Candlemas: Remembering when Jesus got presented in temple.

In Leviticus the LORD told Moses the following.

Leviticus 12.1-8 KWL
1 The LORD told Moses, 2 “When you speak to Israel’s children, say,
This is about a woman who conceives and bears a male.
She’s ritually unclean seven days, just like she’s unclean during the days of her period.
3 On the eighth day, circumcise the flesh of the baby’s foreskin.
4 Have the mother sit 33 days, for purification from blood.
She mustn’t touch anything holy, can’t come to sanctuary, till her purification days are full.
5 If she bears a female, she’s unclean two weeks, like her period;
have her sit 66 days, for purification from blood.
6 When the mother’s purification days are full, for a son or daughter,
she must bring a lamb, born that year, for a burnt offering,
and a pigeon chick, or dove, for a sin offering.
Bring them to the meeting tent’s door, to the priest.
7 The priest offers it to the LORD’s face, to cover the mother.
She’s now ritually clean from her bloodflow.
This law is for any woman who begets male or female.
8 If the mother can’t find enough at hand for a lamb, bring two doves or pigeon chicks;
one for burnt offering, and one for sin offering.
The priest covers her, and she’s ritually clean.”

2 February marks 39 days after Christmas—representing the week after Jesus’s birth, then the 33rd day after that. This’d be the day Mary finished her ritual purification after giving birth, so off she and Joseph went to temple.

Luke 2.22-24 KWL
22 Once the days were fulfilled for Mary’s purification, according to Moses’s Law,
they took Jesus to Jerusalem to present him to the Lord,
23 just as it’s written in the Lord’s Law:
“Every male who opens a womb will be called holy to the Lord.” Ex 13.2, 12
24 And giving a sacrifice, according to the saying in the Lord’s Law:
“A pair of doves, or two young pigeons.” Lv 12.8

So that’d make today Candlemas, the Christian holiday which remembers Jesus’s presentation in temple. It’s called Candlemas because traditionally, Christians bring certain candles to church to have ’em blessed, then use these sacred candles the rest of the year for various customs, rituals, and religious practices. The candles are a reminder Jesus is the world’s light—and when we follow him, so are we.

In some countries, Christmas decorations don’t come down till Candlemas. (I know; plenty of western Christians put ’em away before New Year’s Day.) Because now the Christmas and Epiphany season is over. Tomorrow we go back to regular time—the period between Christmas and Easter, or Easter and Christmas. (Which, in 2020, ain’t long. Ash Wednesday is on 26 February.)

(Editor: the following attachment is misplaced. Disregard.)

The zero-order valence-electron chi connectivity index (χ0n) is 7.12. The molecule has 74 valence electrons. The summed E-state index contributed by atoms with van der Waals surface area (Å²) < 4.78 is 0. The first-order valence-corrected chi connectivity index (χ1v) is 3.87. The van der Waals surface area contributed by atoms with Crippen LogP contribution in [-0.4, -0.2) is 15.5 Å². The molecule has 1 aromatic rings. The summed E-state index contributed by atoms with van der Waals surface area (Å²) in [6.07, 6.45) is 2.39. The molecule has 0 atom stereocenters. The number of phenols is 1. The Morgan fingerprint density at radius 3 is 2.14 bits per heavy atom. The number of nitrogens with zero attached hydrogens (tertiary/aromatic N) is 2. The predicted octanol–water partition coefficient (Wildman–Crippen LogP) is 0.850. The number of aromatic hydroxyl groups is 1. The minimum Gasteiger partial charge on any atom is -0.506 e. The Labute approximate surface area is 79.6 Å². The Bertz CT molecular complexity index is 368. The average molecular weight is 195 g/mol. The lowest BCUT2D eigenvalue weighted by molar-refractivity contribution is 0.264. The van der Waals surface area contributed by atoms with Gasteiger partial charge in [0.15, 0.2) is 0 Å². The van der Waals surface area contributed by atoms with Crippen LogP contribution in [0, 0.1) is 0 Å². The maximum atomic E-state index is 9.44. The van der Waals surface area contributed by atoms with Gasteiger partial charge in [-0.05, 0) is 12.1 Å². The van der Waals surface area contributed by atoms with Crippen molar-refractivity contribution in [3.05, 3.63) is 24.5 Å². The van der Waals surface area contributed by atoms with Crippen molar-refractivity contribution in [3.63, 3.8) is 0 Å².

Churching new mothers.

Childbirth is a dangerous time. Our survival rate nowadays is really good… but in prescientific days, this wasn’t the case. Any complication would turn fatal, for either the mother, or child, or both.

So a lot of cultures developed the custom of celebrating new mothers. Believe it or not, this includes the 39 to 72 days the LORD set aside for ritual purification. During the time women were ritually unclean, they were expected to stay home—to not interact with anyone else, lest they make others ritually unclean. But most importantly, they didn’t have to perform any tasks outside the house, didn’t have to go back to work, and weren’t obligated to go to temple or synagogue: They could stay with their newborn baby, and concentrate on their little one. Or, if childbirth didn’t go so well, they could otherwise recover. Or mourn.

Since Christians don’t really bother with ritual cleanliness anymore (the Holy Spirit indwells us, so when are we ever ritually unclean for worship?) it often meant the end of this rest time for Christian women after childbirth. But various Christian leaders recognized the need for some form of maternity leave, and this evolved into the custom of churching new mothers: Forty days after giving birth, the mother was expected to come to church and be publicly blessed.

But till then, she wasn’t expected to come to church. She could stay home and recuperate. (And Irish folk tradition added if she didn’t stay home, the fairies might get her. Disney movies have really sanitized how people imagine fairies; in folklore they’re evil spirits, so… not good.)

Some churches mixed together some of their churching traditions with their Candlemas traditions, so new mothers might bring candles and get ’em blessed. Other churches might have the new mothers take 40 days off, but not hold a blessing for them till Candlemas itself, and then bless all the new mothers at once. And if churches believed in baptizing babies, sometimes they’d do that too.

Of course, churches which aren’t liturgical don’t always hold special times of blessing for new mothers. Which is a shame. New babies are a big deal! Motherhood should be recognized. So if it’s not a formal part of your church, see if you can get something started.